|Listed||September 26, 1986|
|Description||A low shrub.|
|Habitat||Coastal pine flatwoods.|
|Threats||Habitat destruction through conversion into residential, commercial, and agricultural land-uses, coupled with habitat degradation caused by trampling and fire suppression.|
Rugel's Pawpaw, photograph by Walter K. Taylor and Steve Shirah. Reproduced by permission.
The Rugel's pawpaw is a low-growing shrub with a stout taproot. The pleasantly scented flowers are solitary in the leaf axils, and have straight, oblong, canary-yellow petals. The ripe fruits are cylindrical, yellow-green berries with pulpy flesh, 1-3 in (3-6 cm) long. The seeds are about the size and shape of a bean. The stems are annual or biennial in longevity, and generally 4 -8 in (10-20 cm) tall. The leaves are leathery in texture and are seasonally deciduous (i.e., they are shed in the autumn).
The Rugel's pawpaw is adapted to periodic disturbance by wildfire or windstorms. It resprouts from the roots if the top is destroyed by fire or mowing. Flowering tends to occur only after fire or mowing results in new shoot growth. The flowers are insect pollinated, and the fruits are distributed by animals and gravity.
The Rugel's pawpaw grows in poorly drained, slash pine (Pinus elliotii ) and saw palmetto (Serenoarepens ) flatwoods in sandy soils. It requires periodic disturbance of its habitat, although this must not be so severe as to kill the perennating roots of the plant.
The Rugel's pawpaw is an endemic species that is only known from the vicinity of New Smyrna Beach in Volusia County, Florida.
The Rugel's pawpaw occurs in only two populations located about 12 mi (19 km) southwest of Lake Ashby, and seven others about 5 mi (8 km) to the west within an area of about 3 sq mi (7.7 sq km). The historical range is thought to be similar to the present one, but there are fewer populations now due to habitat loss through residential and commercial development. In the early 1980s, there were nine known populations containing a total of fewer than 500 plants. Most of the populations were on private land, although two occurred along a State road right-of-way. Most of the surviving habitat is used for cattle grazing, and conversion to residential or commercial land-use is an ongoing, severe threat. In addition, fire suppression allows other vegetation to develop a thick canopy, which eventually would result in the local demise of the Rugel's pawpaw. The rare plant has also been affected by trash dumping and damage caused by all-terrain vehicles. Because of its restricted distribution and small population size, it is vulnerable to adverse effects from indiscriminate collecting, and from natural catastrophes such as a hurricane.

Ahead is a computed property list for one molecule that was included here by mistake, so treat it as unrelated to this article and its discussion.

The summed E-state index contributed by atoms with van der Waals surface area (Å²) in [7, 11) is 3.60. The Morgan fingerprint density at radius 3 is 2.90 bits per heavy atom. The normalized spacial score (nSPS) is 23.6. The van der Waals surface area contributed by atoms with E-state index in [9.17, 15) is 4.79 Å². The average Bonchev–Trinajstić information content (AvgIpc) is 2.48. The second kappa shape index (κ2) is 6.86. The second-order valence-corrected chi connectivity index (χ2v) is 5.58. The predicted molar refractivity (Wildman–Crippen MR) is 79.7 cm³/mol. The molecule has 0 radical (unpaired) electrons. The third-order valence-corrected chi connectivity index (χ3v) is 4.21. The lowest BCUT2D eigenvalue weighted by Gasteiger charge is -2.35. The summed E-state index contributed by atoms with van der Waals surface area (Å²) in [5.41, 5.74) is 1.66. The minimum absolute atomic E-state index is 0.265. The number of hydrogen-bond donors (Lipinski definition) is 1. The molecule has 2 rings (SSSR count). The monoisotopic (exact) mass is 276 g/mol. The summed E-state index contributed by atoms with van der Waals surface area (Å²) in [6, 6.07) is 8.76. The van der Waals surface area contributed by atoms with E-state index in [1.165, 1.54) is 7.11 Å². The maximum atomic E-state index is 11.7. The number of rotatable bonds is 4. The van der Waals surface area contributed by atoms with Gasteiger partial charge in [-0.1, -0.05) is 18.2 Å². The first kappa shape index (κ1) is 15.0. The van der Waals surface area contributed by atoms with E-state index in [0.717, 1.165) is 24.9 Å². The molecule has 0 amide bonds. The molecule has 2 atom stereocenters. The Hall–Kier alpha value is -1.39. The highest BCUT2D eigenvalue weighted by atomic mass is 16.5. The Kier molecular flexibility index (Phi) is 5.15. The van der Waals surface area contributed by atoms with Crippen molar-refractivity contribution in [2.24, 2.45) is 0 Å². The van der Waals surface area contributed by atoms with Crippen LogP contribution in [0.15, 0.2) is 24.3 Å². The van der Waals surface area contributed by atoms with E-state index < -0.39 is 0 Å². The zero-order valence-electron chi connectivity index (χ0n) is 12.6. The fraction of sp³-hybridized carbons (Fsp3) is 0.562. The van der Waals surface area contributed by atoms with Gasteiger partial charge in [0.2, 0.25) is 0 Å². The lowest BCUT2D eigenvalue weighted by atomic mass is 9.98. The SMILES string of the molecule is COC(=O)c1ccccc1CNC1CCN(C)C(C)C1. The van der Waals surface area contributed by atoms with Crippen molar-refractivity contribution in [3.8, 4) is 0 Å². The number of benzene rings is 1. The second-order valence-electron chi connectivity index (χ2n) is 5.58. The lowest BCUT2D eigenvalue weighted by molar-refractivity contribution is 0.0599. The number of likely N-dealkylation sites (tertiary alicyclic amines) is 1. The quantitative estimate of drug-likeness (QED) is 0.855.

Conservation and Recovery
Because it is an endangered species, the Rugel's pawpaw is protected by Florida law from any harvesting, transport, or sale. However, the law does not provide specific protection for the critical habitat of the rare plant, which is vulnerable to residential and commercial development. The most important requirement for conservation of the Rugel's pawpaw is to protect the remaining plants and their habitat from destruction by development. This can be done by acquiring the land and setting up ecological reserves, or by negotiating conservation easements with the private landowners. In addition, the conserved habitat must be managed through periodic light disturbance by prescribed burning or mowing, to maintain its suitability for the endangered plant.
U. S. Fish and Wildlife Service
Regional Office, Division of Endangered Species
1875 Century Blvd., Suite 200
Atlanta, Georgia 30345
U. S. Fish and Wildlife Service
6620 Southpoint Drive South, Suite 310
Jacksonville, Florida 32216-0958
Telephone: (904) 232-2580
Fax: (904) 232-2404
U. S. Fish and Wildlife Service. February 1991. "U.S. Fish and Wildlife Service Division of Endangered Species, Species Accounts: Rugel's Pawpaw (Deeringothamnus rugelii )." U. S. Fish and Wildlife Service Endangered Species Program. (http://endangered.fws.gov/i/q/saq3t.html). Date Accessed: July 6, 2000.
U. S. Fish and Wildlife Service. 26 September 1986. "Endangered and Threatened Wildlife and Plants: Endangered Status for Three Florida Plants." Federal Register 51(187):34415-34420.